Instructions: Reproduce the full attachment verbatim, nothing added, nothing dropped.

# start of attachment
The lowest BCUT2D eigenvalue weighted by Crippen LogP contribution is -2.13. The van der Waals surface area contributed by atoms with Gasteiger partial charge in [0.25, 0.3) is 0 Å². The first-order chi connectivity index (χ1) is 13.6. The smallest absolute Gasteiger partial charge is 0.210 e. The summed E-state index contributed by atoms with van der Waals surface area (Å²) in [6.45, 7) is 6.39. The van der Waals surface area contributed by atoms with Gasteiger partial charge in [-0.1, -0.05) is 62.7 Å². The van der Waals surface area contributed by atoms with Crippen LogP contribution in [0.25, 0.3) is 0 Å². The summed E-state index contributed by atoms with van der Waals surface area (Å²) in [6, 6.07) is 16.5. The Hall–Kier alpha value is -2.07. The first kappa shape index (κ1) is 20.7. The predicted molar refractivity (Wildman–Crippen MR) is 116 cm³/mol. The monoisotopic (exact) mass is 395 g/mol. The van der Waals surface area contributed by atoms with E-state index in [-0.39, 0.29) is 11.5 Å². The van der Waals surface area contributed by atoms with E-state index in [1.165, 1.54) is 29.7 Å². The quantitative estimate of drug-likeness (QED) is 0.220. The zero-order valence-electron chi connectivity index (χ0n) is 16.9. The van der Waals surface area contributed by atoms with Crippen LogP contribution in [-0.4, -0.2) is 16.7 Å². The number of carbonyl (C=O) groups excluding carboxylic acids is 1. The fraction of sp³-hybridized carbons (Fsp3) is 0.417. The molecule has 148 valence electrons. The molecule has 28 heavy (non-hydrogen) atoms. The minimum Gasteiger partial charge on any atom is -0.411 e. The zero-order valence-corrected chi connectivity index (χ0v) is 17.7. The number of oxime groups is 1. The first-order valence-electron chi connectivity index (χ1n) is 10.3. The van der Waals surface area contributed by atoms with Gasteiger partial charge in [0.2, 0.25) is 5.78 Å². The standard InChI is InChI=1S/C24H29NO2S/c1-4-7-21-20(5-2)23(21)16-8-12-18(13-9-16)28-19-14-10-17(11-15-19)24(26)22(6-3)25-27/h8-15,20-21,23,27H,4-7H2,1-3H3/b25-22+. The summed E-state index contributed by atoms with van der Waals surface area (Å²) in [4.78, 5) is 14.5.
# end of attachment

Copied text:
The lowest BCUT2D eigenvalue weighted by Crippen LogP contribution is -2.13. The van der Waals surface area contributed by atoms with Gasteiger partial charge in [0.25, 0.3) is 0 Å². The first-order chi connectivity index (χ1) is 13.6. The smallest absolute Gasteiger partial charge is 0.210 e. The summed E-state index contributed by atoms with van der Waals surface area (Å²) in [6.45, 7) is 6.39. The van der Waals surface area contributed by atoms with Gasteiger partial charge in [-0.1, -0.05) is 62.7 Å². The van der Waals surface area contributed by atoms with Crippen LogP contribution in [0.25, 0.3) is 0 Å². The summed E-state index contributed by atoms with van der Waals surface area (Å²) in [6, 6.07) is 16.5. The Hall–Kier alpha value is -2.07. The first kappa shape index (κ1) is 20.7. The predicted molar refractivity (Wildman–Crippen MR) is 116 cm³/mol. The monoisotopic (exact) mass is 395 g/mol. The van der Waals surface area contributed by atoms with E-state index in [-0.39, 0.29) is 11.5 Å². The van der Waals surface area contributed by atoms with E-state index in [1.165, 1.54) is 29.7 Å². The quantitative estimate of drug-likeness (QED) is 0.220. The zero-order valence-electron chi connectivity index (χ0n) is 16.9. The van der Waals surface area contributed by atoms with Crippen LogP contribution in [-0.4, -0.2) is 16.7 Å². The number of carbonyl (C=O) groups excluding carboxylic acids is 1. The fraction of sp³-hybridized carbons (Fsp3) is 0.417. The molecule has 148 valence electrons. The molecule has 28 heavy (non-hydrogen) atoms. The minimum Gasteiger partial charge on any atom is -0.411 e. The zero-order valence-corrected chi connectivity index (χ0v) is 17.7. The number of oxime groups is 1. The first-order valence-electron chi connectivity index (χ1n) is 10.3. The van der Waals surface area contributed by atoms with Gasteiger partial charge in [0.2, 0.25) is 5.78 Å². The standard InChI is InChI=1S/C24H29NO2S/c1-4-7-21-20(5-2)23(21)16-8-12-18(13-9-16)28-19-14-10-17(11-15-19)24(26)22(6-3)25-27/h8-15,20-21,23,27H,4-7H2,1-3H3/b25-22+. The summed E-state index contributed by atoms with van der Waals surface area (Å²) in [4.78, 5) is 14.5.